One mutation in the new variant affects one of the three genomic targets that is used in some PCR (polymerase chain reaction) tests, which means that the tests that target that specific area will show a false-negative result. This will affect the ability of some COVID-19 tests. But, PCR tests usually detect more than one genome target. So if one target is mutated, it will only partially affect the test, reducing the risk of false-negative results.
There is still no evidence that suggests that infection with SARS-CoV-2 VUI 202012/01 increases the possibility of reinfections.
Scientists are carrying out experiments to see how effective the approved COVID-19 vaccines are against this new strain, and we do not know much about it as yet. The thing to be noted here is, COVID-19 vaccines stimulate a broad antibody response to the entire spike protein on the virus, so some mutations in the spike protein should not affect the efficacy. But, it is possible that we may reach a point where we might have to update our COVID-19 vaccines, similar to the influenza shots, to tackle the new strains at that time. This is all too hypothetical, and only genome sequencing and data sharing in the coming months will provide us the bigger picture.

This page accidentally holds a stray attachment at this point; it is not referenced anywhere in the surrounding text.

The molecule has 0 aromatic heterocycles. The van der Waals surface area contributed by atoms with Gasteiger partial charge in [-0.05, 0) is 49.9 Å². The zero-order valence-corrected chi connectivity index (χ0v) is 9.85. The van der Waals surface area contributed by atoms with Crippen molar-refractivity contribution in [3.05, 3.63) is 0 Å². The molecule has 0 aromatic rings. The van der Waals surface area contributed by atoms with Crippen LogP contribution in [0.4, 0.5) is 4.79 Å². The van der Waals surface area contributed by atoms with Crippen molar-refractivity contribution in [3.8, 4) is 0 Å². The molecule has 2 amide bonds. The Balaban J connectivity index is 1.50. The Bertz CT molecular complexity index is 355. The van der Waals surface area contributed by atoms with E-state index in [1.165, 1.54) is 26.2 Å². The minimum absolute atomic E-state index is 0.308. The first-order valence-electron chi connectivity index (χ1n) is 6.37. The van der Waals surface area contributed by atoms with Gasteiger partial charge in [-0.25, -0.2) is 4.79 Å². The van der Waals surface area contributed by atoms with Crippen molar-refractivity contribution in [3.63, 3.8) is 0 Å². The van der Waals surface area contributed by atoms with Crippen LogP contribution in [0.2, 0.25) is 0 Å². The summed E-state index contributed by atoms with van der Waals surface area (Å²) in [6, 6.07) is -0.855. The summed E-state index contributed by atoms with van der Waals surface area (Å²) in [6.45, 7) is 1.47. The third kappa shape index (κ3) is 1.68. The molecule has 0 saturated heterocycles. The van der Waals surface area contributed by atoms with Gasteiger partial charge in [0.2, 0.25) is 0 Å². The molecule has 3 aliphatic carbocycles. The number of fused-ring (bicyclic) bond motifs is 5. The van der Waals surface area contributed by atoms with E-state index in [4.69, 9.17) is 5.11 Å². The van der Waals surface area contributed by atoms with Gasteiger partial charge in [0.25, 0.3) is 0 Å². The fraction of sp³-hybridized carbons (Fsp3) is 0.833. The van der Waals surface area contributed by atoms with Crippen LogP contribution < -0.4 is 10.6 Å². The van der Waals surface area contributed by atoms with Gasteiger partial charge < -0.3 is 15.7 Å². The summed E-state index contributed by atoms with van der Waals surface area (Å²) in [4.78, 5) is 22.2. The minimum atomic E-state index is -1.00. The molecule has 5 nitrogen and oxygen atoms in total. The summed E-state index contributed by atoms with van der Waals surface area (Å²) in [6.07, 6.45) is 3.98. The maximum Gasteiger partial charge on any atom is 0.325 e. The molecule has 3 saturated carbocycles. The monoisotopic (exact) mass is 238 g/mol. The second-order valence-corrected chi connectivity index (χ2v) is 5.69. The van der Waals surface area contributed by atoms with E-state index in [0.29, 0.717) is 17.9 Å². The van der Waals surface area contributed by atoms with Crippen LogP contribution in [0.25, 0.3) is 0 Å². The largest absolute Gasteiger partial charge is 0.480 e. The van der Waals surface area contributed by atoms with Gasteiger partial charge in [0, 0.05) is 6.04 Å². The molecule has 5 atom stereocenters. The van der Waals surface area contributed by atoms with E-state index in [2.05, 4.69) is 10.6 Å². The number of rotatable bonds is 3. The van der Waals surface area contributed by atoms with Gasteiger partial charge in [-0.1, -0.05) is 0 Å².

With such little evidence to indicate the extent of this new strain's spread, efforts should be made to prevent and control its spread as soon as possible. This includes:
Laboratories should run tests to identify the new variant.
People with a travel history of places where this new variant is prevalent should be immediately identified, tested, and isolated.
Contacts of such people should also be tested and quarantined.
All non-essential travels and social gatherings should be discouraged.
Everybody, including people who have already been vaccinated, should stick to strict social distancing, respiratory hygiene (cough etiquette), and wear masks in crowded places.
Avoid close contact with those suffering from acute respiratory infections.
Wash your hands frequently, especially after contact with sick people and commonly touched surfaces.
Those who have been vaccinated should be closely monitored to identify possible vaccination failure.
SARS-CoV-2 has undergone roughly 4,000 mutations in the spike protein so far.
D614G, an earlier variant, dominated as it spread very easily.
Another strain, 20A.EU1 spread in Europe in summer.
So it is difficult to say whether any particular mutation is important as soon as it emerges. Lots of testing is needed to understand the effects of such mutations.
Last reviewed at:
11 Jan 2021 - 5 min read